We have posted twice before about decisions that reject duty-to-train claims under the rubric of “educational malpractice.”  Now Pennsylvania has joined the party.  Grady v. Aero-Tech Services, Inc., 2022 WL 683720 (Pa. Super. March 8, 2022), an unpublished, but citable, decision of Pennsylvania’s major intermediate appellate court, applied Pennsylvania’s prior precedents that reject educational

Bostic v. Ethicon, Inc., 2022 WL 952129 (E.D. Pa. March 29, 2022), is a Pennsylvania mesh case raising a host of familiar issues in a motion to dismiss context. The complaint is of the typically overpleaded (14-count) variety. Dickens was not really paid by the word, but plaintiff lawyers seem to think they might

This post is from the non-Reed Smith side of the blog.

A lawyer is a person who writes a 10,000-word document and calls it a “brief.”— Franz Kafka

Our profession often gets criticized for purposeful confusion via legalese, fine print, or just plain old-fashioned verbosity.  We cannot deny that the loquacious and the prolific

Today’s case isn’t drug/device, but it’s something our defense-oriented readers should know about.  At the tail end of 2021, the Pennsylvania Commonwealth Court laid this rotten egg:  Commonwealth v. Monsanto Co., ___ A.3d ___, 2021 WL 6139209 (Pa. Cmwlth. Dec. 30, 2021) (“CvM”).  The Commonwealth Court is a unique Pennsylvania judicial body,

We report, with excitement and apprehension, that we have tickets to see Hugh Jackman as Harold Hill in The Music Man next month on Broadway.  The Drug and Device Law Dowager Countess blushes and giggles at the mention of Jackman, and the outing seemed a worthy one, not without apparent urgency given time’s ravages (the

In law as in real estate, “location, location, location.” Where a case is filed is often outcome-determinative. Jury pools and jurisprudence vary from one jurisdiction to the next. In some states, any complaint written on paper is sufficient; in others, a plaintiff must actually plead facts to avoid dismissal. Similarly, juries in some places routinely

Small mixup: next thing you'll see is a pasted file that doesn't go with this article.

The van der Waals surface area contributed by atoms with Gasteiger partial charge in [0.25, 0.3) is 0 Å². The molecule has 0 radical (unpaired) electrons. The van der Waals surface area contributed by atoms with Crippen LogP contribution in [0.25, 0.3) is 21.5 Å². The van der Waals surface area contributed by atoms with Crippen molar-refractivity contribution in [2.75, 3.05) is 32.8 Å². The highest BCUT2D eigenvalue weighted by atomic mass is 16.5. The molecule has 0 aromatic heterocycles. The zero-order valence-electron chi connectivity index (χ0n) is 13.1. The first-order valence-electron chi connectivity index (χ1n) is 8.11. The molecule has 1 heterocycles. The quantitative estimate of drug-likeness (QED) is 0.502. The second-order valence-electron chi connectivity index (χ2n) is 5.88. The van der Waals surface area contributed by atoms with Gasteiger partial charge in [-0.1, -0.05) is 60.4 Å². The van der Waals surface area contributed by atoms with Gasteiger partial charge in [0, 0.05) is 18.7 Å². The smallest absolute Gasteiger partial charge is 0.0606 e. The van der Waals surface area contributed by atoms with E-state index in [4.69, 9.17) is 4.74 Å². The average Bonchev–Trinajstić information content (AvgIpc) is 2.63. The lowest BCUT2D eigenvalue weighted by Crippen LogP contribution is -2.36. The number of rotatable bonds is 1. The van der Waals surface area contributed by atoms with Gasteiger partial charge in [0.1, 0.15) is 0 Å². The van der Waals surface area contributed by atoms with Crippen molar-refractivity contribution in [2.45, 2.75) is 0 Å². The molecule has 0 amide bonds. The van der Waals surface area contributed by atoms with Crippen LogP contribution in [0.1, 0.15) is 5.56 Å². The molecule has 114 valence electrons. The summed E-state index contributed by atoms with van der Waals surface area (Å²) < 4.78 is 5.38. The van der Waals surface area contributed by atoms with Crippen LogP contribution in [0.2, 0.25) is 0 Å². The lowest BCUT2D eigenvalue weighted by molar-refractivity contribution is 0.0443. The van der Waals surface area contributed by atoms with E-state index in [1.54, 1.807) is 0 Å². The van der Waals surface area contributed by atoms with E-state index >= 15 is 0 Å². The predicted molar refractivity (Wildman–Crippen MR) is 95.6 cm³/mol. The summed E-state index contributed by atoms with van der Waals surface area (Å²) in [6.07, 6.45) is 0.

Recently, in the context of an IVC filter case, the Third Circuit Court of Appeals certified two questions to the Pennsylvania Supreme Court:

1. Under Pennsylvania law, must a plaintiff bringing a negligent design claim against a prescription medical device manufacturer prove that the device was too harmful to be used by anyone, or may

A little over a month ago, we blogged about the Pennsylvania Superior Court (the Commonwealth’s general intermediate appellate court deciding a test case, Zitney v. Wyeth LLC, 2020 WL 6129173 (Pa. Super. Oct. 19, 2020), that held, as a matter of first impression, that there was no separate duty for a prescription medical product

Procedural considerations often decide cases.  Sometimes, weighty legal issues are reached through quirky procedural routes.  When it comes to whether state tort law provides medical monitoring as a remedy for people who do not have a present compensable injury, that is a legal (and policy) issue.  We have written many times that we think foundational